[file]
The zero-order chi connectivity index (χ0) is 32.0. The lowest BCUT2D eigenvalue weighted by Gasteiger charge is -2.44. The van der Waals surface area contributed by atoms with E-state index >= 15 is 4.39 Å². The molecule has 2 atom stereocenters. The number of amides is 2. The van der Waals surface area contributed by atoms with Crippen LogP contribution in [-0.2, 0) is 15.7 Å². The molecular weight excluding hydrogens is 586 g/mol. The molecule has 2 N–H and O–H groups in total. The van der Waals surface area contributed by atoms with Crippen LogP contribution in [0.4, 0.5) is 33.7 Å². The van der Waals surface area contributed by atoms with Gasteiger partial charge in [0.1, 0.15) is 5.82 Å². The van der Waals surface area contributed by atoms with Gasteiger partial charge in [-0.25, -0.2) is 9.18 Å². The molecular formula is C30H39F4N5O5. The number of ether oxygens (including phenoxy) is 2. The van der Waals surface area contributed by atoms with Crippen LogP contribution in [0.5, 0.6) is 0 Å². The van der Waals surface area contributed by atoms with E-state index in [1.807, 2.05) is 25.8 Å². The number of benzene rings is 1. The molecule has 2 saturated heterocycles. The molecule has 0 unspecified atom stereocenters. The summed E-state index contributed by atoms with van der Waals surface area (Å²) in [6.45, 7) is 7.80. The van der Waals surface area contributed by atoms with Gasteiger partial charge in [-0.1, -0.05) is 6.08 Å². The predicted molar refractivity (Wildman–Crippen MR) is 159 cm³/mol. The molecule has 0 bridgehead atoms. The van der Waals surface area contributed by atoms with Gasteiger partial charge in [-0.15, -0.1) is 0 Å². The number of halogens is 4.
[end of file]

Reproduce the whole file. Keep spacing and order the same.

The zero-order chi connectivity index (χ0) is 32.0. The lowest BCUT2D eigenvalue weighted by Gasteiger charge is -2.44. The van der Waals surface area contributed by atoms with E-state index >= 15 is 4.39 Å². The molecule has 2 atom stereocenters. The number of amides is 2. The van der Waals surface area contributed by atoms with Crippen LogP contribution in [-0.2, 0) is 15.7 Å². The molecular weight excluding hydrogens is 586 g/mol. The molecule has 2 N–H and O–H groups in total. The van der Waals surface area contributed by atoms with Crippen LogP contribution in [0.4, 0.5) is 33.7 Å². The van der Waals surface area contributed by atoms with Gasteiger partial charge in [0.1, 0.15) is 5.82 Å². The van der Waals surface area contributed by atoms with Gasteiger partial charge in [-0.25, -0.2) is 9.18 Å². The molecular formula is C30H39F4N5O5. The number of ether oxygens (including phenoxy) is 2. The van der Waals surface area contributed by atoms with Crippen LogP contribution in [0.5, 0.6) is 0 Å². The van der Waals surface area contributed by atoms with E-state index in [1.807, 2.05) is 25.8 Å². The number of benzene rings is 1. The molecule has 2 saturated heterocycles. The molecule has 0 unspecified atom stereocenters. The summed E-state index contributed by atoms with van der Waals surface area (Å²) in [6.45, 7) is 7.80. The van der Waals surface area contributed by atoms with Gasteiger partial charge in [-0.1, -0.05) is 6.08 Å². The predicted molar refractivity (Wildman–Crippen MR) is 159 cm³/mol. The molecule has 0 bridgehead atoms. The van der Waals surface area contributed by atoms with Gasteiger partial charge in [-0.15, -0.1) is 0 Å². The number of halogens is 4.